The Suitcase Lady

Sunflowers

August 27, 2014, 9:02 am

All the marketing people in the world couldn’t do a better job of branding the sunflower than Van Gogh. With brush in hand, he made these humble flowers (and himself) iconic.

Sunflowers are fascinating and often misunderstood plants. The “flower”is tricky. The part that is commonly called the flower is made up of two distinct kinds of florets. Look closely at the sunflower disc to see the tiny disc florets which will form the seeds. The outer ray florets look like yellow petals. Together the two types of florets make up a false flower or inflorescence. This design helps pollinators see the flower and pollinate all the minute central florets. Bees are the main pollinators.

Sunflowers are North American natives that were used by the Indians for food, oil and dye. The wild sunflowers were multi-stemmed with numerous flower heads. Domestication produced the tall, unbranched stalk with a single large head.

Enormous fields of sunflowers are grown for their commercial value. Some varieties produce black seeds which are used for oil and bird food. Birders know that these costly seeds are the ones that attract the greatest number of birds and other wildlife as well. The black seeds have soft outer hulls making the nutritious inner kernels accessible to even tiny beaks. The harder hulled striped seeds are turned into snack foods and a peanut butter substitute called sunbutter. In Germany, the seeds are mixed with rye flour to make a bread with the wonderful name Sonnenblumenkernbrot.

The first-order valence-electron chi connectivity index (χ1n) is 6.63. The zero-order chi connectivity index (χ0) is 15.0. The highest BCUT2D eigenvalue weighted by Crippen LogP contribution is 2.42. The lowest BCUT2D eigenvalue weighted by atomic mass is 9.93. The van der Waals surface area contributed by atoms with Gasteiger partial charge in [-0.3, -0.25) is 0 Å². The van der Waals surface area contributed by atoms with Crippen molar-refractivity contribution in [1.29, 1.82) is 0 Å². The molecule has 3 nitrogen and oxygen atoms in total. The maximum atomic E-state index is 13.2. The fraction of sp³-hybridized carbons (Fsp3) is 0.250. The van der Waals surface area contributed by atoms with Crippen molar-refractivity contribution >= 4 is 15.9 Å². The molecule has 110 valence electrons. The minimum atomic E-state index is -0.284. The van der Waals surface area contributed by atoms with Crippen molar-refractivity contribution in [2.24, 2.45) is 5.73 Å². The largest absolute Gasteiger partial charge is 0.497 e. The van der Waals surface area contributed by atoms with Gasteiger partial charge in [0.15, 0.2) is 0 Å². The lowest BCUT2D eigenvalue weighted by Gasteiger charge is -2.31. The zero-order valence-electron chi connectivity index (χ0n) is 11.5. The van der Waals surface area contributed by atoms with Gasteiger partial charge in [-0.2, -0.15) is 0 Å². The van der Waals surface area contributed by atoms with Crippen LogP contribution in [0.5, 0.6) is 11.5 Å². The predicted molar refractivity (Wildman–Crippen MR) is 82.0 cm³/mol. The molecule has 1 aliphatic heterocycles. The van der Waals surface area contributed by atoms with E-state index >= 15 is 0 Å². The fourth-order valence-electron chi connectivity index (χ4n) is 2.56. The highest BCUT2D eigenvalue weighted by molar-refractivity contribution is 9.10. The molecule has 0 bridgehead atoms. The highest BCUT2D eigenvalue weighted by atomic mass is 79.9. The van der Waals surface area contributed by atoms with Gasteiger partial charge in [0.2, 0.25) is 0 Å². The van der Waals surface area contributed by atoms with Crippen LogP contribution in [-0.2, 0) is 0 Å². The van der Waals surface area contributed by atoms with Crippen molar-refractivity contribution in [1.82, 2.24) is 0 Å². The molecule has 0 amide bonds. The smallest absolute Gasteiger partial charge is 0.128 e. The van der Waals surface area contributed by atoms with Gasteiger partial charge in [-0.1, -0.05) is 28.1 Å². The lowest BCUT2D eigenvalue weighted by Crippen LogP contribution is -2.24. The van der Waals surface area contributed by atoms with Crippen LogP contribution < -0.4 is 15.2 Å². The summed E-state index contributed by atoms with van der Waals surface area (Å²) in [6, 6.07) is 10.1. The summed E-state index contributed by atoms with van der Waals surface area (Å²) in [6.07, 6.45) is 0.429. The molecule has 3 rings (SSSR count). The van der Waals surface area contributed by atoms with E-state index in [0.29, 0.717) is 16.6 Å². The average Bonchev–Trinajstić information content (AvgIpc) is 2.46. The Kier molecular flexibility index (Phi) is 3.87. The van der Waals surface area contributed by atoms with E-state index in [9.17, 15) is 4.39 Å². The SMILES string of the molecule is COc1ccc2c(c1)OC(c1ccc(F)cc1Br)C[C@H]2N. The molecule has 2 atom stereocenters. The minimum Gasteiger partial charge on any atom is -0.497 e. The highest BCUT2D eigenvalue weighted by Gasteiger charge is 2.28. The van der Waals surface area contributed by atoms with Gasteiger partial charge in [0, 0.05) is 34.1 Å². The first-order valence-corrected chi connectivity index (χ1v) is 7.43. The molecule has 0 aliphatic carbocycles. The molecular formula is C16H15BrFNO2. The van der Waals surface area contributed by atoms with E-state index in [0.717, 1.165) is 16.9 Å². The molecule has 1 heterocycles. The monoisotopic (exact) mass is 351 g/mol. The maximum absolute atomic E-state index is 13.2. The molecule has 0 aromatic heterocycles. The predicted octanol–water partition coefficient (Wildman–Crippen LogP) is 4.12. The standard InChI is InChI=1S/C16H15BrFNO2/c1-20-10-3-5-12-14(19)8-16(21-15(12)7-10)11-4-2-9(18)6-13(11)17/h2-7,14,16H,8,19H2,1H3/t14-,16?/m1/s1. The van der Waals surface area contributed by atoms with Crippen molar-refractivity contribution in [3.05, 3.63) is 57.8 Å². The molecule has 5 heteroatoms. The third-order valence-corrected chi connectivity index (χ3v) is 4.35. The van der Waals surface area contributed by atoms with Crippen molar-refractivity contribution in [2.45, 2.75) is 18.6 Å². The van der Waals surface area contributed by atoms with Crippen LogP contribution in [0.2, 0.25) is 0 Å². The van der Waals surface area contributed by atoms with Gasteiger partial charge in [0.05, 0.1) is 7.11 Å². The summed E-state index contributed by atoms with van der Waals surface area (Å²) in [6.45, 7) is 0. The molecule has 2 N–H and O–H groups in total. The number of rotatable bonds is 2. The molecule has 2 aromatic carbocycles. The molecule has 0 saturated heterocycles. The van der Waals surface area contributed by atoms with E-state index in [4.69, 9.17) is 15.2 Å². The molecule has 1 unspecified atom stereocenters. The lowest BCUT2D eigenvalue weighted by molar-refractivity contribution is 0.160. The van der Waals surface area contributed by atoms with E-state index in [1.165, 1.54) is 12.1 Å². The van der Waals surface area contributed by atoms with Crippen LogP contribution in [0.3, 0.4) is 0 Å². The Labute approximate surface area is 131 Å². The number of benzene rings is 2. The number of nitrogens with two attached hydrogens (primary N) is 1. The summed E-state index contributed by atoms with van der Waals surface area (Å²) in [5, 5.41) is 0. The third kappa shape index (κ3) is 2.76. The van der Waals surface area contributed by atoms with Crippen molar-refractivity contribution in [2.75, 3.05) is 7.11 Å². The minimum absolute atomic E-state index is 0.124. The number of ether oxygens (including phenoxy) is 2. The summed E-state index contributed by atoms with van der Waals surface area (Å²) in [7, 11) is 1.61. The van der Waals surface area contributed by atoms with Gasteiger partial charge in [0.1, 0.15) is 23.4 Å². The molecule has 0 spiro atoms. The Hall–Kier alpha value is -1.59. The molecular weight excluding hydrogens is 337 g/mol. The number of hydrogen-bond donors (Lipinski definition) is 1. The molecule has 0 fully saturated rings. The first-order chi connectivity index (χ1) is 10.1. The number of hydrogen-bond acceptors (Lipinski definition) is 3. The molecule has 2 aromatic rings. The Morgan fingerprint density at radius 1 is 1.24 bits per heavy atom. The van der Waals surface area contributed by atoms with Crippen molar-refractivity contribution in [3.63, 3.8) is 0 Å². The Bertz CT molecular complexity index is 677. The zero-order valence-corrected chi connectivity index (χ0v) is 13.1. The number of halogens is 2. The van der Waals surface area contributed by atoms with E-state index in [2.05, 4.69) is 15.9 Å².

It’s a beloved myth that the flower heads track the sun. The mature flower usually points in a fixed easterly direction. The young buds, however, do display some sun tracking or heliotropism.

Each week we buy fifty pounds of oiled sunflower seeds for our guests at the Tooley Cafe. One spring my husband raked up a wheelbarrow of debris from under the feeders and dumped it over our seventy foot bluff. By August we had an army of sunflower volunteers marching down the cliff and out onto the beach. We have never been able to repeat that serendipitous sunflower happening, but we keep trying.

 

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